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Electric car owners targeted by council cuts

by LLB staff reporter
8th Sep 23 7:05 am

Electric car owners may be asked to pay more for parking permits as councils across the UK consider measures to bring in more cash.

Kirklees Council in West Yorks recently introduced a £150 annual fee for electric vehicle permits in a bid to raise more than £600,000 a year.

Now EV experts at LeaseElectricCar.co.uk are warning drivers to brace themselves for hiked costs as other councils consider similar measures.

Currently, in the UK, electric vehicles receive the cheapest residential parking permits because councils want to support residents switching from petrol and diesel vehicles to improve local air quality.

Councils have been trying to incentivise the use of electric vehicles over internal combustion engines by offering free and discounted permits, which allow free parking in all council-owned pay and display areas.

Despite this, some councils are now beginning to introduce high fees for electric vehicle permits which were previously free.

London boroughs such as Richmond and Newham have scrapped free resident parking permits for electric and hybrid cars.

With several local councils in England reported to be at risk of insolvency due to funding holes, it is now predicted that more regions can expect EV incentives to be scrapped.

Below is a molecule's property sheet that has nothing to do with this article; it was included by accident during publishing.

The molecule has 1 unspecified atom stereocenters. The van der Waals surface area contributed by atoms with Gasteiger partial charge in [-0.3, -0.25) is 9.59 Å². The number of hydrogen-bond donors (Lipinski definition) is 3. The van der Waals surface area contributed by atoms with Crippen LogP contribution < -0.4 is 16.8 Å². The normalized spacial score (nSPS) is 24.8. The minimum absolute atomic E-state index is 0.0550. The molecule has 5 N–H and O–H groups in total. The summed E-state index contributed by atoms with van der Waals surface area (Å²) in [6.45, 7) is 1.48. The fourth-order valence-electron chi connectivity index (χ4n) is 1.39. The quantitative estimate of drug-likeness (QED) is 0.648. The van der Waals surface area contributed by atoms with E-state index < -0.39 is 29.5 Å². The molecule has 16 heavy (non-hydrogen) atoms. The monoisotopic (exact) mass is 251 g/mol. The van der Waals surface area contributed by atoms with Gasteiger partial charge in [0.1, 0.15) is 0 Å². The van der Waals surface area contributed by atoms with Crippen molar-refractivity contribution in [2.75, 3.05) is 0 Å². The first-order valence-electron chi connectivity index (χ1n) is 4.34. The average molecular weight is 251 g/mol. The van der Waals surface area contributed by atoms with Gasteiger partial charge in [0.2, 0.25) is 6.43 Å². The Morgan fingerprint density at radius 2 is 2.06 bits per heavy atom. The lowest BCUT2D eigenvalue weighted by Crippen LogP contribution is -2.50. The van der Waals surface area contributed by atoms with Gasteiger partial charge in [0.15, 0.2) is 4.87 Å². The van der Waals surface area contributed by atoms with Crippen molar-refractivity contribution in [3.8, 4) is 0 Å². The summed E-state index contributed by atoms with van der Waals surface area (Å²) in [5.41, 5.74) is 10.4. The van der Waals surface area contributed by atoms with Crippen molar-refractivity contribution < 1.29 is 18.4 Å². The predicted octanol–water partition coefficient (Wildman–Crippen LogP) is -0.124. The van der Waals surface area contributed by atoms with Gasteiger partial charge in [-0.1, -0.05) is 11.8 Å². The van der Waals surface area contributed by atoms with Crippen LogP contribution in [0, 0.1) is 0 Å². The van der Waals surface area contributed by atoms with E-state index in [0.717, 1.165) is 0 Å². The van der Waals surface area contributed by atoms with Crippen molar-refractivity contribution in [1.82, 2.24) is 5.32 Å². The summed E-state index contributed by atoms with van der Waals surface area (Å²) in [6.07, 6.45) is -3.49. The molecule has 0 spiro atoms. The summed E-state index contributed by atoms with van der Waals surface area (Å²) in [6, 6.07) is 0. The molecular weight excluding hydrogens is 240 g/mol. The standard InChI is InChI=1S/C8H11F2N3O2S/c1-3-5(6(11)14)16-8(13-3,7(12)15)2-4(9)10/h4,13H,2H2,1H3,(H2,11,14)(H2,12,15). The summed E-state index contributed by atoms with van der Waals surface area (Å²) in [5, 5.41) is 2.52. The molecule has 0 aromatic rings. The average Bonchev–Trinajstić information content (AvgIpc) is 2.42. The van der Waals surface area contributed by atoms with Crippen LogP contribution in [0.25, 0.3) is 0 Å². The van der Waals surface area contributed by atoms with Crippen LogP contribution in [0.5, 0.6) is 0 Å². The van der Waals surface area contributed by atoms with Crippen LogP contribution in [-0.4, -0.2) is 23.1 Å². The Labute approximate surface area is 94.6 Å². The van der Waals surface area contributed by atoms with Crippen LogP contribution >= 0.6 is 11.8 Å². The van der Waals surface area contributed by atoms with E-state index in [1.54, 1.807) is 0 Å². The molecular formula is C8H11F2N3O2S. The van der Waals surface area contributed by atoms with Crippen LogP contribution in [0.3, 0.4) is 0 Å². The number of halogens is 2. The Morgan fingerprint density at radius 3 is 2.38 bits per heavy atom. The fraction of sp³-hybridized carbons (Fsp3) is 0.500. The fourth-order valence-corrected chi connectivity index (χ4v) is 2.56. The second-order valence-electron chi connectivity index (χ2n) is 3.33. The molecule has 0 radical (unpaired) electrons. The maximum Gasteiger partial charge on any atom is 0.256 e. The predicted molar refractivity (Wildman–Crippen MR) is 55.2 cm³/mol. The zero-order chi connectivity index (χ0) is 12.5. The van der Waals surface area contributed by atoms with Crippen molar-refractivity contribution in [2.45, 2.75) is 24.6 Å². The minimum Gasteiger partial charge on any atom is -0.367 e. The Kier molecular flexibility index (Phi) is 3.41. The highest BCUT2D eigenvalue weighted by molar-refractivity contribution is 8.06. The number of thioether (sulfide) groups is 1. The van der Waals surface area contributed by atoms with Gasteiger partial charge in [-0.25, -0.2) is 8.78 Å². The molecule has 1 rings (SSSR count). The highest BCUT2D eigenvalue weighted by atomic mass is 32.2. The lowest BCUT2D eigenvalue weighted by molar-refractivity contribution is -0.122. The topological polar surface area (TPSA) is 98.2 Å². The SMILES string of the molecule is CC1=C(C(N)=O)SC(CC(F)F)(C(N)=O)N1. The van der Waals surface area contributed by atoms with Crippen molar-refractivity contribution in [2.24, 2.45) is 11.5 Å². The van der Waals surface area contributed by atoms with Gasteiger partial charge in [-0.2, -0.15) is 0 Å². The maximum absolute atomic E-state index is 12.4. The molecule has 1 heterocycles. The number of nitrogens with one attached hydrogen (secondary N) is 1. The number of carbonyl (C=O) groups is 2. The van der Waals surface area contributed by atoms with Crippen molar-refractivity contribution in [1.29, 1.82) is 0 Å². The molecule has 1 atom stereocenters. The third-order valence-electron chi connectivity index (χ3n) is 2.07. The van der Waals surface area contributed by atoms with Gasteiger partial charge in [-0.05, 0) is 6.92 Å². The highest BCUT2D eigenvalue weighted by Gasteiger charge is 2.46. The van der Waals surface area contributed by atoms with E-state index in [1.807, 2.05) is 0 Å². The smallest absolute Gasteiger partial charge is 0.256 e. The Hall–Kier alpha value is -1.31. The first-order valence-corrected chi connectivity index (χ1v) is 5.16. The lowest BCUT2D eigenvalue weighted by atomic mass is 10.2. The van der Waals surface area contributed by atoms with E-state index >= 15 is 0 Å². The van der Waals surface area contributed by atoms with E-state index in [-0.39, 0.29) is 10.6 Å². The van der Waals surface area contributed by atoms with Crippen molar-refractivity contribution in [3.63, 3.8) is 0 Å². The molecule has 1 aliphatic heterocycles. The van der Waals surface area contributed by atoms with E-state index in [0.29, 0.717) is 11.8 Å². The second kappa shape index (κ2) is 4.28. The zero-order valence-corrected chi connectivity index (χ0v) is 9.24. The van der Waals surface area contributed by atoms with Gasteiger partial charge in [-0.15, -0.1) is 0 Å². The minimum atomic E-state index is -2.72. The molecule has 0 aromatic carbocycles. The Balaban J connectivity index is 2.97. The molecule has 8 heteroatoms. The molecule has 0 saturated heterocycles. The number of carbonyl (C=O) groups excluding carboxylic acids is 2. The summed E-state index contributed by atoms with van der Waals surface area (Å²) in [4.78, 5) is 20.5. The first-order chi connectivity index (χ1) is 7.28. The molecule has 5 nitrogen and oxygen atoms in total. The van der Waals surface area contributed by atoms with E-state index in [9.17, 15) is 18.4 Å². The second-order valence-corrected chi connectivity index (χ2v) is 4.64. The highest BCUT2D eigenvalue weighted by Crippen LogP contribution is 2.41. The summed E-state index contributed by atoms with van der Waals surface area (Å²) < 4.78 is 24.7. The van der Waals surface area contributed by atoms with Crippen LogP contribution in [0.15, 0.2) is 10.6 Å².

According to the Local Government Association (LGA), without an increase in funding, even well-run councils will have to take drastic action to meet their legal duty to balance the books after 13 years of cuts.

Several councils were only able to keep afloat for 2022-23 by running into millions of pounds from reserves, and are now desperately looking to cut costs as current levels of council services over the next few months are set to exceed existing available funding by at least £2bn.

Tim Alcock from LeaseElectricCar.co.uk, fears that by cutting electric vehicle incentives, people will be put off making the switch to electric cars.

He said: “With councils across the UK under immense financial pressure, they are desperately looking to make cuts and find ways to bring in more funds.

“Kirklees Council predicts they will save around £600,000 a year by charging EV owners for permits, and other councils will be eagerly watching on to see where they can make similar changes.

“Incentives like free parking and charging grants have really helped with the uptake in EV’s in the UK, and we are concerned that getting rid of these will have a severe impact on new electric car registrants.

“The use of incentives and policies have worked incredibly well overseas, especially in Norway, to help them meet EV targets and the reduction of incentives here would without a doubt hinder government targets.

“Without compelling incentives, the government’s target to end the sale of all new petrol and diesel vehicles by 2030 seems unrealistic, so they must support councils before more are forced to make desperate cuts.”

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